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'Miscommunication' | Louisville police chief explains barricading of west Louisville Kroger during Derby weekend

Testifying to Metro Council's Government Oversight and Audit Cmte. on Tuesday, LMPD Chief Erika Shields explained what happened for the first time.

LOUISVILLE, Ky. — A West Louisville Kroger closed its doors early the Friday night before the Kentucky Derby, frustrating many community members, business owners, and city leaders. The grocery store, on West Broadway at 28th closed at 5 p.m., and barricades were put up blocking the parking lot. 

Testifying to Metro Council's Government Oversight and Audit Committee on Tuesday, LMPD Chief Erika Shields explained what happened for the first time. 

"I will take full responsibility for there was a miscommunication and public works put down the barricades in advance of when we had anticipated having them out," Shields said. 

LMPD said the barricades were put up for safety, and "traffic control" ahead of expected Derby Cruising. But, the barricades caused Kroger to close early, prompting criticism.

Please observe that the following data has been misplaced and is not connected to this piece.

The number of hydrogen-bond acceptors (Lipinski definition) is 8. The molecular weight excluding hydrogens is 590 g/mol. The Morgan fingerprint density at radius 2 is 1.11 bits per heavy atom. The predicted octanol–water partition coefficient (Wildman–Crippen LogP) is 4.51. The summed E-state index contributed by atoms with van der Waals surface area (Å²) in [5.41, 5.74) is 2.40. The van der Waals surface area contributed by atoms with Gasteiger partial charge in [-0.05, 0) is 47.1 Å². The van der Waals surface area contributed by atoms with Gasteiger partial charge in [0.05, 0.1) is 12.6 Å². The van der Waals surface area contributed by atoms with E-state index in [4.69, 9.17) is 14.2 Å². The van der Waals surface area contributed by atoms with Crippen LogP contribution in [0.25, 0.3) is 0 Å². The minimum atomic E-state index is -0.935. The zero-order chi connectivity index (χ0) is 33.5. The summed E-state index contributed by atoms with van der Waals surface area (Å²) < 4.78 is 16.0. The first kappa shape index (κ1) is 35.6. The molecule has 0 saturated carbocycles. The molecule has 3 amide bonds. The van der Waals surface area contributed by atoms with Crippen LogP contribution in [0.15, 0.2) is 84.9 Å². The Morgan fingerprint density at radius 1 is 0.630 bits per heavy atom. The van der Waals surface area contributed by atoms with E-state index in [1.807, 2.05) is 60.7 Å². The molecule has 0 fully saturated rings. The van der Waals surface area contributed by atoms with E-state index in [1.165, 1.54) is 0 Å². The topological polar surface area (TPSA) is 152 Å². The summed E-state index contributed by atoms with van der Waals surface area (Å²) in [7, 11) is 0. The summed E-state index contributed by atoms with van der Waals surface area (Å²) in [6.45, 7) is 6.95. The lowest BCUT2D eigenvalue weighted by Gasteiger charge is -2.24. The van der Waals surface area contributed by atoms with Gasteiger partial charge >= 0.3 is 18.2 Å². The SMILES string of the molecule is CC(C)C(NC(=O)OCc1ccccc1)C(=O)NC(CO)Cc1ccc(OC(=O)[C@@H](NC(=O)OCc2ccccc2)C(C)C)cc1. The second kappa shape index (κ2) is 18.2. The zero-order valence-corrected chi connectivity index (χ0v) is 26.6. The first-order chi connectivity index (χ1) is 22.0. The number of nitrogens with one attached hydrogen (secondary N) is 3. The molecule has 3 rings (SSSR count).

Shields said that particular Kroger has been closing early for years on Derby weekend. But she said LMPD did not tell Kroger to close it early. She said her command staff only communicated with the store on their plans.

"The community is very sensitive to police coming and restricting access to anything down here," Councilwoman Donna Purvis said.

Several councilmembers raised their concerns during Shields' testimony, saying community members should have been notified about the grocery store's early closure.

"We understand being inconvenienced, we just want to be made aware when were going to be inconvenienced," Purvis said.

Councilmembers said not only was communication during the event "poor" but they also say the treatment of people living in that community was "poor."

"It's not about barricades. It's not about the inconvenience. It's not about police presence," Councilwoman Paula McCraney said. "It's about equality, equity, respect for all human beings."

"We have to do a better job as a police department communicating proactively," Shields said.

Shields said LMPD will begin its planning for next year's Kentucky Derby in one month and this issue will be looked at again.

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